Firm has rich history in SelmaPublished 8:46pm Wednesday, May 18, 2011
Iconic photos of Selma’s legal history line the halls of the Pitts, Pitts & Williams law firm, but they barely scratch the surface of the firm’s place in the history of one of the most historical, and often most controversial, cities in the country.Ill
To begin to judge the firm’s historical significance, you have to look no farther than the year the firm began — 1891. It was in that same year Wrigley began producing chewing gum in Chicago, Benjamin Harrison was serving his second year as president of the United States and Congress created the US Courts of Appeal.
Also in that year, Philip Henry Pitts joined N.H.R Dawson to form Dawson & Pitts. Pitts’ son, Arthur later joined the firm, followed by his son W. McLean.
The firm’s current patriarch, Philip Henry Pitts, W. McLean’s son, seated in a comfortable leather chair, surrounded by treasured family photos, Daniel Moore paintings of the Crimson Tide’s legacy and cigarette smoke, talks in a measured tone about a legacy of his own — his family’s law firm, which he joined after graduating from the University of Alabama’s law school in 1963.
“If you’d told me I’d still be practicing law in 2011 I’d have told you you were a damn liar,” said Pitts, smiling through a halo of smoke from the ever-present Marlboro in his right hand.
Over the years Pitts has represented every walk of life; young and old, rich and poor, black and white — it didn’t matter to him, he says. He considers himself the “people’s lawyer.” He even represented former University of Alabama quarterback Kenny “The Snake” Stabler for several years, but what it boils down to for Pitts are the three things he promises every client: “I’ll represent you to the best of my God given ability; I’ll give you a good day’s work for the money you pay me; and I’ll not let anybody run over you. I’ll stand up and fight for you.”
At 72 and after 48 years practicing law, you’d think Pitts was ready to throttle back a bit, but not Henry.
“My daddy always used to say, law is a jealous mistress, and that’s true,” Pitts said. “You can’t practice law halfway. You practice law all the way or you don’t do it.”
Pitts’ partner in the firm, Selma native Rick Williams, graduated from law school at Alabama after getting his undergraduate degree from Auburn University. He entertained an offer from one of the largest law firms in the state, but ultimately was drawn back home to what he knew best and where he felt at home – Selma and the Black Belt.
“My grandfather was a circuit judge and I was his only grandson so we were really close. Looking back on it it’s probably why I went to law school. I love Selma, it’s my home and I haven’t regretted [my decision] one bit.”
Williams remembers hunting and fishing with Pitts and other attorneys and judges from the area, but he also remembers Pitts’ excellent work ethic, one that continues to this day.
“What people haven’t seen about Henry over the years is how hard he works not only on the million dollar cases but fighting over ‘beans’ to some people,” Williams said. “I learned from Henry early on that you treat each person the same. You fight just as hard for one as you do for the other.”
Williams said one of their main goals in working with a client sounds simple, but is often missed by many attorneys.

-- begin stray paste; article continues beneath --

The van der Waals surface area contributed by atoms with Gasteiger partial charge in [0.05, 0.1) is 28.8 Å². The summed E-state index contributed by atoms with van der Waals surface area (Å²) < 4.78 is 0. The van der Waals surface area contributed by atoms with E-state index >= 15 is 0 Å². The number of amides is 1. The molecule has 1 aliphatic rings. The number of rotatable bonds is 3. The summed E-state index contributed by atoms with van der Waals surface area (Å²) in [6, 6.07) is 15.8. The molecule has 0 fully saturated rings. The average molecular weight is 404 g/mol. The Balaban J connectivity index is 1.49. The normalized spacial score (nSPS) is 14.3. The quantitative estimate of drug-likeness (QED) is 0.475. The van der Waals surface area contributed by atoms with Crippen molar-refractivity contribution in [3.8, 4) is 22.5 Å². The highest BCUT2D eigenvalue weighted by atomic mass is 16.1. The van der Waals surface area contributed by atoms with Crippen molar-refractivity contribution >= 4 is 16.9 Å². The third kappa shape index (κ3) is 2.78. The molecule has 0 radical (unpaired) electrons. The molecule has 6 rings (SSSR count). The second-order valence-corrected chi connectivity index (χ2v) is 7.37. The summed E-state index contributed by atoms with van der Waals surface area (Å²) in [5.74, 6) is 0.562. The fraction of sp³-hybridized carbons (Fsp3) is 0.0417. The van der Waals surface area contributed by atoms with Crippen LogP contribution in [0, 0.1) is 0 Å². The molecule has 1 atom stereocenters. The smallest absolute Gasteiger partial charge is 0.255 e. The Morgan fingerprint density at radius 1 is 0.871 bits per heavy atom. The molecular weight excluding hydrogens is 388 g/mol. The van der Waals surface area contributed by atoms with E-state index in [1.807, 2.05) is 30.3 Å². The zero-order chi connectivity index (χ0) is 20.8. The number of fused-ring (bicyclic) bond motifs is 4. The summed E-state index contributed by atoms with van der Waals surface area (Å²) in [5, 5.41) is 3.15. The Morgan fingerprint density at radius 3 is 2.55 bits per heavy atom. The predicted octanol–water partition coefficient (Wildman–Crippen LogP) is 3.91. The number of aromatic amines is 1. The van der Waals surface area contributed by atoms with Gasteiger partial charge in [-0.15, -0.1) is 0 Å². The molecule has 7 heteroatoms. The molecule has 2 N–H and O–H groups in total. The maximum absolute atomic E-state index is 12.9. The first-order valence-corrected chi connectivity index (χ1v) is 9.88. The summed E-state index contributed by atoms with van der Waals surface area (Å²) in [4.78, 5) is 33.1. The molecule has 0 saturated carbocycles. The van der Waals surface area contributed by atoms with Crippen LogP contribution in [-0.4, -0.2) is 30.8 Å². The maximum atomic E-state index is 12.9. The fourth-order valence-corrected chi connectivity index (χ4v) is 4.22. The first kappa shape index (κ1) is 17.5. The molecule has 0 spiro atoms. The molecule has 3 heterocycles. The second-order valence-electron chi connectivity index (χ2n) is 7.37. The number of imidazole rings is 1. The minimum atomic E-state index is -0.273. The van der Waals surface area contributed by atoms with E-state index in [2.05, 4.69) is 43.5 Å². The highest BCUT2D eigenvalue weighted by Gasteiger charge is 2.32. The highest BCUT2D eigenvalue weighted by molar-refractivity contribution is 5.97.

“A lot of times when people come see a lawyer they’re in a desperate situation,” he said. “Whether it’s an accident or someone going through a divorce, they’re in a situation where they feel hopeless or they’re busted out, and they need a lawyer that can give them hope no matter what their situation is. That’s a big part of our job is to give them hope and we do that.”
The firm’s newest addition is Tommy Atchison, who graduated from Jones Law School in 2007 and practiced with the Selma firm Gamble, Gamble & Calame before joining Pitts and Williams’ firm.
“The reason I’m so proud to be here is because I love trial work. That’s why I went to law school,” said Atchison, who also serves on the Selma City Council and is involved in many civic projects. “That’s my passion is to be before a jury representing clients in court. I think I work with two of the best story tellers around; whether it’s in the courtroom, the tree stand or on the golf course, I could listen to Henry Pitts and Rick tell stories for hours.”
Atchison said it’s that art of developing the story and then delivering it that makes a good lawyer. Pitts agrees.
“I always tell people when it’s ready to try a case and I’m feeling bad or whatever, they say ‘okay, it’s time to try your case’ and I turn to Rick and say ‘it’s show time,’” Pitts said laughing.
Atchison was a law clerk for Pitts years ago. It’s then Pitts said he saw what Atchison could do.
“First time I met Tommy I saw his exuberance, his zest for life, his personality,” Pitts said. “When he clerked for me I observed his legal ability and the potential he had to be an excellent attorney.”
As for what the future holds, Pitts said he’s going to continue to enjoy his “colorful” life to the fullest, practice law full time for the foreseeable future and eventually pass his firm’s long and storied legacy on to Williams.
“It’s been a good ride, a very enjoyable ride. I’ve had a good life and I’ve seen things and been able to do things others haven’t,” he said. “One thing I do regret is that none of my children never chose to practice law. I think that’s why Rick and I developed such a bond. I think of Rick just like a son. It’s always been my goal for this law firm to be perpetuated long after I’m gone and I saw Tommy could make a good partner for Rick, in years to come, and help carry on this law firm. When I’m dead and gone I still want there to be a Pitts, Pitts & Williams and I think there will be.”